Generative Language Modeling for Automated Theorem Proving

Review of paper by Stanislas Polu and Ilya Sutskever, Open AI, 2020

The authors use GPT-3-like language models to develop GPT-f, a tool that automatically generates proofs of mathematical theorems.

What can we learn from this paper?

That Transformer models, when applied to the Metamath formal language, can be used for mathematical reasoning.

Prerequisites (to better understand the paper, what should one be familiar with?)

  • Would be helpful to be familiar with formal symbolic languages and logic.
  • Basic understanding of deep learning and Transformer/GPT models.


Deep neural networks have recently been applied with success to a variety of cognitive tasks, including computer vision, speech recognition, language generation, etc. However, reasoning challenges have not been actively addressed (except possibly AlphaGo and AlphaZero), largely due to the lack of tasks with sufficient amounts of labeled training data. Automated generation of such data (which made AlphaZero and AlphaGo successful, as in their cases new labeled data is generated by the program playing against itself) could be the key to advancement in neural reasoning.

In this paper, the authors apply deep networks to automated theorem proving within the framework of Metamath formal language, in which it is possible to quickly verify the correctness of generated proofs, thus generating more labeled data for subsequent training. As authors note, Metamath is a very low-level and verbose language, which is the reason why it is better suited for computer analysis than human use.

The theorems are proven by starting from the desired statement and making substitutions until a statement that is known to be true is encountered. The current training dataset contains about 38,000 proven theorems with approximately 3 million proof steps. The training objective was to predict the next step of the proof given the current statement (goal).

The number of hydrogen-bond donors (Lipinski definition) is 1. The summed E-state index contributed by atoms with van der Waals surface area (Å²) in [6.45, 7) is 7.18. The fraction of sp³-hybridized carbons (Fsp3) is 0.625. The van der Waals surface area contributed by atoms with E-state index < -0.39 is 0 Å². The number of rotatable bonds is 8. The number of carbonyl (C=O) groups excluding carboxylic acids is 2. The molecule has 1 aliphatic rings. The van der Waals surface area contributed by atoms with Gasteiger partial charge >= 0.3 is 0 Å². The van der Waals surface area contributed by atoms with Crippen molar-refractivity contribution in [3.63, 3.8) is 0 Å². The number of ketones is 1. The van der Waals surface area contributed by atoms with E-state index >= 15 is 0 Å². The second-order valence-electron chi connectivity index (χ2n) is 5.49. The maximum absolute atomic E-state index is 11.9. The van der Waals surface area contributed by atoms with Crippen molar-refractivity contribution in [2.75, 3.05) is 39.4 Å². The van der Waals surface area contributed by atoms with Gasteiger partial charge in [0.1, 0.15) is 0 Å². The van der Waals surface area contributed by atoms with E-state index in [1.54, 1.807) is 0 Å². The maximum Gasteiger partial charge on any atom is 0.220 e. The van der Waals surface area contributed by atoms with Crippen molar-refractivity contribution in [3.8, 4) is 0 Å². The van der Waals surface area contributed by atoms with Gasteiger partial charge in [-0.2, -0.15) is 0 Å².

At each step of the proof, a list of current unexplored goals was maintained, and the one with the highest probability (lowest cumulative absolute logarithmic probability value) was explored. This made the search generally breadth-first since deeper branches of the search tree would typically have higher absolute log probability values due to more summation steps. The maximum depth was set at 128.

The verifier, which checks that all of the steps in a given proof complied with the formal rules of the Metamath language and which, together with the proof search procedure, constitutes the GPT-f prover, was implemented by the authors in Python in a few hundred lines of code.

When the model was trained exclusively on the available Metamath data, the version with 700 million parameters was able to prove 31.58% of theorems in the test dataset, which was already a significant improvement over 21.16% of MetaGen-IL, the previous state-of-the-art result. This was further improved by pre-training the model on external data such as the CommonCrawl language dataset, resulting in 39.61% performance, or a combination of more reasoning-focused GitHub, Arxiv Math, and Math StackExchange data, which gave 42.56%. Additional retraining on the data generated by the prover itself, combined with increasing the number of attempts per proposition, led to 56.22% best performance.

Overall, this paper seems very interesting in terms of advancing reasoning capabilities of deep neural networks, not to mention that, although the current given examples are trivial for a human mathematician, this approach could potentially be used to prove new mathematical theorems as well.

Original paper link

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